Music fans may soon look back on these times as the "glory days" for Internet radio.
The Washington Post recently picked up the latest strand of the ongoing battle between a legion of copyright holders with very expensive lawyers and the conglomerate of big companies, tiny start-ups, and passionate hobbyists who make up the net radio contingent.
It would be nice to believe that since this battle has tangled up portions of Congress for a few years now, there may be years yet to come where the outcome remains undecided, during which us little folk who just want to stick in some earbuds and hear a song on the damned web can enjoy good music to our heart's content.
Instead, let's all make hay while the sun still shines, and give our favorite Internet radio sites the time and affection they deserve. Like Pandora, Last.fm, or Slacker Personal Radio.
Based on my time spent with the site, Slacker Radio seems to be aiming for a monetizing model driven by subscriptions to their Premium Radio service, available for as little as $7.50 per month (paid in one installment of $89.99 annually). A free account offers access to the site's existing stations and the power to create your own stations, but is missing several powerful features exclusive to the Premium version. They've also got a portable player they're selling which allows you to load up the device with tunes randomly chosen from Slacker's formidable library of tunes, along with whatever songs you've slotted into your personal library, to replicate the Slacker experience on the road.
Like Last.fm, Slacker Premium Radio enables listeners to save tracks they enjoy to a personalized area where they can shuffle their favorite tracks into a unique radio station full of only songs they like. Premium users can also skip unlimited songs on each station (regular accounts can only skip six songs per station), avoid hearing any ads, and request songs to be added to their stations.
That's all well and good, but my personal interest in net radio stems from a desire to hear new bands, old bands that are new to me, or new songs by bands that are old to me. In that sense, I give Slacker a bit of an edge over Last.fm and Pandora.
All three possess recommendation engines that can help point you in the direction of music you might like, and Pandora's engine is certainly compelling, stemming as it does from the results of the Music Genome Project, which analyzes the musical "genes" of every song it plays and attempts to match music based on those individual elements.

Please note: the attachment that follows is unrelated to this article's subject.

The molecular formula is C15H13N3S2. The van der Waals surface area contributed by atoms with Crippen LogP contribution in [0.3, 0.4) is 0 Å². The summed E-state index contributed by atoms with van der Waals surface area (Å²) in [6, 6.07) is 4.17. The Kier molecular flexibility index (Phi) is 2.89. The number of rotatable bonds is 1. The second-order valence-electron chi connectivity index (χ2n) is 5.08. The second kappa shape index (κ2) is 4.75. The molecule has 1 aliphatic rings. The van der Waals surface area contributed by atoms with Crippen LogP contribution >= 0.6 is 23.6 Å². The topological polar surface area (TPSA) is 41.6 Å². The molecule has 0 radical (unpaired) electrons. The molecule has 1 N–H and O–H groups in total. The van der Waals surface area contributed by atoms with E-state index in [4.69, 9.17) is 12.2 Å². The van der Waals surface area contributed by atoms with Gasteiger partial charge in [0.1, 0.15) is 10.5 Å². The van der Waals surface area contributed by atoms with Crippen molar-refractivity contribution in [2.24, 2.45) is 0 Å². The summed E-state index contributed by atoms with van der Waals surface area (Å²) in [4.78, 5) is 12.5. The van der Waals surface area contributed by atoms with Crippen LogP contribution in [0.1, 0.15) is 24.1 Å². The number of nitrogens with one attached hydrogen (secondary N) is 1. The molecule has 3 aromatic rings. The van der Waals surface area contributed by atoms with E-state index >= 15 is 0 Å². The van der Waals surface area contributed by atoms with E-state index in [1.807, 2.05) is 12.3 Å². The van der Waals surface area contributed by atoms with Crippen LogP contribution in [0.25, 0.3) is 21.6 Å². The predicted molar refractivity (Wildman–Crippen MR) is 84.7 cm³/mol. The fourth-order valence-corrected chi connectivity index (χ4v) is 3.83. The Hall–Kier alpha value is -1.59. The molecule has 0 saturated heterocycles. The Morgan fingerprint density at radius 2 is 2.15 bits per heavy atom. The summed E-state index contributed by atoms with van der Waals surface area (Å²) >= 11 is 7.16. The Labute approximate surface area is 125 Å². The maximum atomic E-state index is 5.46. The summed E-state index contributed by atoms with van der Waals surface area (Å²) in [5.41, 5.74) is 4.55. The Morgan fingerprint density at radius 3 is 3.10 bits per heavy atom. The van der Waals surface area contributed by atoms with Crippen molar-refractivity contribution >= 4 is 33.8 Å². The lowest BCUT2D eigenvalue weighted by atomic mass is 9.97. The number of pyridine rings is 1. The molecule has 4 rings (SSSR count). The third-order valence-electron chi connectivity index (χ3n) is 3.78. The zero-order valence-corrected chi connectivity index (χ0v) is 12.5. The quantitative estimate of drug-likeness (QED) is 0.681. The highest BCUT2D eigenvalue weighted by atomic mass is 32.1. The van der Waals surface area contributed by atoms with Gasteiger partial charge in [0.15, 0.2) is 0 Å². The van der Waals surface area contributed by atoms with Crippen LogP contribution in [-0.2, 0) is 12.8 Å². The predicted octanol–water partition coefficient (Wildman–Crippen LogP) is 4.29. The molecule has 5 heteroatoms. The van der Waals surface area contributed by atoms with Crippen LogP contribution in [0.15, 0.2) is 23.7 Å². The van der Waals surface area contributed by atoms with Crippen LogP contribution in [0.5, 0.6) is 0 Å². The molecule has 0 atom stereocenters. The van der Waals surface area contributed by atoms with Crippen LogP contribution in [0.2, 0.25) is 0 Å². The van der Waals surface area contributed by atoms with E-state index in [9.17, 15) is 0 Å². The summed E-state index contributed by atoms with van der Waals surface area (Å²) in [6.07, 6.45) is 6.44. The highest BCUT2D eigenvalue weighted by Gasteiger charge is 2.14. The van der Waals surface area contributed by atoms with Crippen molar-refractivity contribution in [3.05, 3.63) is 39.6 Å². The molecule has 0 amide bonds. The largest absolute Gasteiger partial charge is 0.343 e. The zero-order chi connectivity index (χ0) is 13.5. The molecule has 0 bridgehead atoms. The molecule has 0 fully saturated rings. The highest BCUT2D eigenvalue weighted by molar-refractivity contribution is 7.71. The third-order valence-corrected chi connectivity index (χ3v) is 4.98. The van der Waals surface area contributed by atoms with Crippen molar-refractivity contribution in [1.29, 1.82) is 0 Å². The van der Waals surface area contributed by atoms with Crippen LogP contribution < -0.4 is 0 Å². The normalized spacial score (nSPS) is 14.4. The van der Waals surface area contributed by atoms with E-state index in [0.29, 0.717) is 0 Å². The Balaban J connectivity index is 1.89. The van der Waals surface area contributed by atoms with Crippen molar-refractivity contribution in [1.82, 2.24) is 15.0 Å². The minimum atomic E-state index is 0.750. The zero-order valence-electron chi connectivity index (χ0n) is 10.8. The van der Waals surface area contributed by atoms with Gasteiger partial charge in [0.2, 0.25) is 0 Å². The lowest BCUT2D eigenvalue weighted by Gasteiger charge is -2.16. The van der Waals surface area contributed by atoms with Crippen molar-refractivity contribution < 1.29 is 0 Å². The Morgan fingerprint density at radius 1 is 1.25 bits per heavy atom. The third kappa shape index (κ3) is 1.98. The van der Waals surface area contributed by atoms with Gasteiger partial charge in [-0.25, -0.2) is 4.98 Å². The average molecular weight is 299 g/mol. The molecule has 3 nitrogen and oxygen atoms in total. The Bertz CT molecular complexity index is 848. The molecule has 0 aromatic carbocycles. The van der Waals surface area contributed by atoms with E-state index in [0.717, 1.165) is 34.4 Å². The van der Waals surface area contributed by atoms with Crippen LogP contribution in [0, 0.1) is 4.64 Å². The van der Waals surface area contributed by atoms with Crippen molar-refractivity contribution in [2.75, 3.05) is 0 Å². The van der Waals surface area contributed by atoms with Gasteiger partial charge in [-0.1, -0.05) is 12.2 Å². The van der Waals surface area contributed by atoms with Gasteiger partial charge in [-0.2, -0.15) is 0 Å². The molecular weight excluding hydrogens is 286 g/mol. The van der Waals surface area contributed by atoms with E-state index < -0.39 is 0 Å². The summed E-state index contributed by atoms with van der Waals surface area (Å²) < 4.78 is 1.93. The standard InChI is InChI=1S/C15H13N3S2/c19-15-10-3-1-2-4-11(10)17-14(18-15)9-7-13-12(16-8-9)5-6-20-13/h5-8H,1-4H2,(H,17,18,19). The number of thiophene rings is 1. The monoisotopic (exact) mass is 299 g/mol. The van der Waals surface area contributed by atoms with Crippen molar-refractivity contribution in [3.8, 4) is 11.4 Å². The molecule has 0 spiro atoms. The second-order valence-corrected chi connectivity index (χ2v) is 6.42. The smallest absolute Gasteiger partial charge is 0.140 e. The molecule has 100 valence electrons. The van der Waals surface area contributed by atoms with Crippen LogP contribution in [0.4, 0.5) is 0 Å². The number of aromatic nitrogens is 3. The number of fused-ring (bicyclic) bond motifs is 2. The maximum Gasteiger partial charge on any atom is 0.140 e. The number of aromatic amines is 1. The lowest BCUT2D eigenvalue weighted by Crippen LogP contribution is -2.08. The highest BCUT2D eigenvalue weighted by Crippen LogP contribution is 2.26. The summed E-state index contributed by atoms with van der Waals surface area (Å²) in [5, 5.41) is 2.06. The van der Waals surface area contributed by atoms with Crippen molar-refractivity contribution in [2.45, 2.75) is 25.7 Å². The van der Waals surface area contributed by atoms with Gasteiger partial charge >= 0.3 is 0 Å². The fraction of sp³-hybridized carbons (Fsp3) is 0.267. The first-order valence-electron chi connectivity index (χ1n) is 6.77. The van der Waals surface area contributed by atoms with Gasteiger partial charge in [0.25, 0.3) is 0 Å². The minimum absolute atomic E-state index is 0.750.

What I prefer about Slacker is that the site enables you to view the artist list for any station and make edits — you can delete artists or add artists at any time, then save the station to your personal account. For example, I put "Ben Folds" into the artist search, and up came a list of about thirty different artists, some of which I loved, and others I had heard of but never listened to. I was able to add a bunch of artists to a station and instantly listen to it, getting a mix of exactly what I wanted in the way of new/old/new-and-old tuneage.
The Premium account then enabled me to save tracks I enjoyed to my personal library, which is incredibly useful if you want to track down more music by the artists you've discovered, or even just return to those tracks after you've heard them the first time.
For a die-hard music fan who loves discovering new bands and enjoys Internet radio, Slacker Premium offers a great service. Casual fans might find the free basic account fun to toy around with as an alternative to other Internet radio sites. Anyone who loves music should get thee to an Internet radio station sooner rather than later, because it may not be long before the online music party's over.